doc w/ Pen

journalist + medical student + artist

Tag: new york

City construction: my 2¢, and 12 words

280 miles: that’s the length of total scaffolding — aka “sidewalk sheds” — in NYC. I believe this outrageous number only because I read it in a 2017 New York Times article online, which features the picture above, of a site in Brooklyn. There’s even a New York City Buildings Department map of city scaffolding as of May 1, 2017 that tells you the status of each site, including whether it is unsafe. 280 miles. That would get me from NYC all the way to Washington, DC. Or one-third of the way home to Chicago. Hm …

New York City is constantly remaking itself. Constantly breaking down, building up. The end result might be a shimmering skyscraper. But the beginning and interim results, especially for those of us who live here, include road blockages, subway stoppages, sidewalk detours, rickety scaffolding, and a hell of a lot of noise.

For what seems like an eternity, construction crews have been working on the exteriors of the buildings in my apartment complex. Recently, they started on my particular building. A few days ago, I spied them (well, heard them first) hanging outside my living room window, banging and drilling and lord only knows what else.

It’s easy to grumble about all this, harder to smile. This morning though, as I stepped out of my building and peered onto the car-choked street, watching windshield wipers wrestle with the driving rain, I did smile. Because unlike those cars, unlike the drenched pedestrians doggedly pressing through this weather a block or two away (many of them walking dogs), I was dry. This thanks to the facade work, and to the unavoidable, unsightly scaffolding stretching up toward the grim sky.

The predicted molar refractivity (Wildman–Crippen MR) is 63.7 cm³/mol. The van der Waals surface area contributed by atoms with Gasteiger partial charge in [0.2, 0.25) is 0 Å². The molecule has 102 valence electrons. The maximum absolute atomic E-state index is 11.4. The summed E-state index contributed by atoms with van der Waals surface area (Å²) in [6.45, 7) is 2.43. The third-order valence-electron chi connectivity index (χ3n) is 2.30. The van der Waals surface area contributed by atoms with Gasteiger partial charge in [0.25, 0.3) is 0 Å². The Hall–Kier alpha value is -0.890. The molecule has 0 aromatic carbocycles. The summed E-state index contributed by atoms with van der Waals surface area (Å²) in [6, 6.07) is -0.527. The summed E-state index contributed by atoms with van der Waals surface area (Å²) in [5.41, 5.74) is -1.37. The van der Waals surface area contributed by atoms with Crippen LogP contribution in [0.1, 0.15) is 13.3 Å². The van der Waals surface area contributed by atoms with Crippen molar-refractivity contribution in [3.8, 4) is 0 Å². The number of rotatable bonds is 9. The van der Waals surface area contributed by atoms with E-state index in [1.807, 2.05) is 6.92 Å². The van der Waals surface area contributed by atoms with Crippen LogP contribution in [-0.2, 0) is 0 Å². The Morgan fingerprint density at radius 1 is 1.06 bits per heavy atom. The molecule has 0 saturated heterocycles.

The following 12 words — in the form of two 6-word stories* — capture both my grumble, and my smile. These are the two sides of the construction coin, the good and the bad, bedfellows tangled in a knot tighter than a surgeon’s wet dream.

 

Construction woe: brick-, brain-boring drills.

Construction pro: block-long tin umbrella.

 

*Note: click here to read my first post about 6-word stories, a now-viral phenomena initially begun by Ernest Hemingway.

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Home again, home again, jiggity-jig

The Emirates Airbus A380, which provided a much more comfortable flight than the domestic ones I’m used to, also harbored a hidden danger, as I discovered when I got home.
Image from Wikipedia.

I’m home.

And it’s good to be home, although the re-entry process hasn’t been without its own challenges.

Jet lag is brutal no matter how you slice it. Not only that. While the Airbus A380 that carried me to JFK was airborne at 35,000 feet, something else was apparently airborne too. As an almost-doctor, I identify my invisible assailant as an aspiring virus, one that must have targeted me while I tossed from side to side in my barely reclining seat. At least I had the aisle.

I’m gradually coming out of the viral haze, and starting to tackle the jet lag.

One thing — one day — at a time. It’s a good mantra for medical school, and for life in general.

I have two weeks left in this four-month research block. Along with continuing to recover my scattered faculties and resetting my sleep schedule, I’ll be entering my data and putting together a “Work in Progress” presentation on what I’ve done so far.

While the trip is fresh in my mind, I’ll also be posting more thoughts, reflections, and photos. I found so much to write about while in Uganda, but simply not enough time to write it all down in the moment. When an essay idea hit, but when I was short on time or energy, I’d hurriedly type a partial draft or even *gasp* an outline. (Normally, I am loathe to write outlines, and have been since I was in sixth grade, when my language arts teacher, Mrs. Piper, forced the cumbersome process on us.) When I didn’t have my laptop handy, I’d scrawl thematic threads in one of the three pocket notebooks I brought with me. A reporter is NEVER without her notebook and her pen, and she always brings spares, just in case. So stay tuned.